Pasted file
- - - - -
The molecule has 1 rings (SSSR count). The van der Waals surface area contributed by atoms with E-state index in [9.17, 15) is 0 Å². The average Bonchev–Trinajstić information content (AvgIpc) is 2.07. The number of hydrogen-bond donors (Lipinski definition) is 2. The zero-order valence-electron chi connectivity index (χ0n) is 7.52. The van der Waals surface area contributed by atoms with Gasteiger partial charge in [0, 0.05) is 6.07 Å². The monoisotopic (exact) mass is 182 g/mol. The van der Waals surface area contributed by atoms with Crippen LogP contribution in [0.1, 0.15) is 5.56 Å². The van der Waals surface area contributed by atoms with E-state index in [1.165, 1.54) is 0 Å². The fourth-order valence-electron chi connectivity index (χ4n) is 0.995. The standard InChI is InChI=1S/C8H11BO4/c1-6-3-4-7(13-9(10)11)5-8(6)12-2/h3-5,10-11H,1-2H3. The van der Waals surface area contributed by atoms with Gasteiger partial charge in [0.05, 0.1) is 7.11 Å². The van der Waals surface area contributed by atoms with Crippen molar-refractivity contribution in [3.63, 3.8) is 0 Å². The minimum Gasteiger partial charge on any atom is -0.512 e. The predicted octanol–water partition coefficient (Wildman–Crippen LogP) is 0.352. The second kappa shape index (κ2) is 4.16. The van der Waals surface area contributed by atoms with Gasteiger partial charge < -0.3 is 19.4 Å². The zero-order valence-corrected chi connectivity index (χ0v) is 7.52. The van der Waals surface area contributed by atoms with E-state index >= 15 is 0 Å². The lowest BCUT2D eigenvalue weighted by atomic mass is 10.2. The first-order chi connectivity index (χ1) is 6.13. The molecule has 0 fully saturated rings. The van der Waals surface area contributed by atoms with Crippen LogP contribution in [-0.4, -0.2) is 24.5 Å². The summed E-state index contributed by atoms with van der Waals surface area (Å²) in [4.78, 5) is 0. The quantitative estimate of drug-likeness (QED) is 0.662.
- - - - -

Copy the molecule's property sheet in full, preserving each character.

The molecule has 1 rings (SSSR count). The van der Waals surface area contributed by atoms with E-state index in [9.17, 15) is 0 Å². The average Bonchev–Trinajstić information content (AvgIpc) is 2.07. The number of hydrogen-bond donors (Lipinski definition) is 2. The zero-order valence-electron chi connectivity index (χ0n) is 7.52. The van der Waals surface area contributed by atoms with Gasteiger partial charge in [0, 0.05) is 6.07 Å². The monoisotopic (exact) mass is 182 g/mol. The van der Waals surface area contributed by atoms with Crippen LogP contribution in [0.1, 0.15) is 5.56 Å². The van der Waals surface area contributed by atoms with E-state index in [1.165, 1.54) is 0 Å². The fourth-order valence-electron chi connectivity index (χ4n) is 0.995. The standard InChI is InChI=1S/C8H11BO4/c1-6-3-4-7(13-9(10)11)5-8(6)12-2/h3-5,10-11H,1-2H3. The van der Waals surface area contributed by atoms with Gasteiger partial charge in [0.05, 0.1) is 7.11 Å². The van der Waals surface area contributed by atoms with Crippen molar-refractivity contribution in [3.63, 3.8) is 0 Å². The minimum Gasteiger partial charge on any atom is -0.512 e. The predicted octanol–water partition coefficient (Wildman–Crippen LogP) is 0.352. The second kappa shape index (κ2) is 4.16. The van der Waals surface area contributed by atoms with Gasteiger partial charge < -0.3 is 19.4 Å². The zero-order valence-corrected chi connectivity index (χ0v) is 7.52. The van der Waals surface area contributed by atoms with E-state index >= 15 is 0 Å². The lowest BCUT2D eigenvalue weighted by atomic mass is 10.2. The first-order chi connectivity index (χ1) is 6.13. The molecule has 0 fully saturated rings. The van der Waals surface area contributed by atoms with Crippen LogP contribution in [-0.4, -0.2) is 24.5 Å². The summed E-state index contributed by atoms with van der Waals surface area (Å²) in [4.78, 5) is 0. The quantitative estimate of drug-likeness (QED) is 0.662.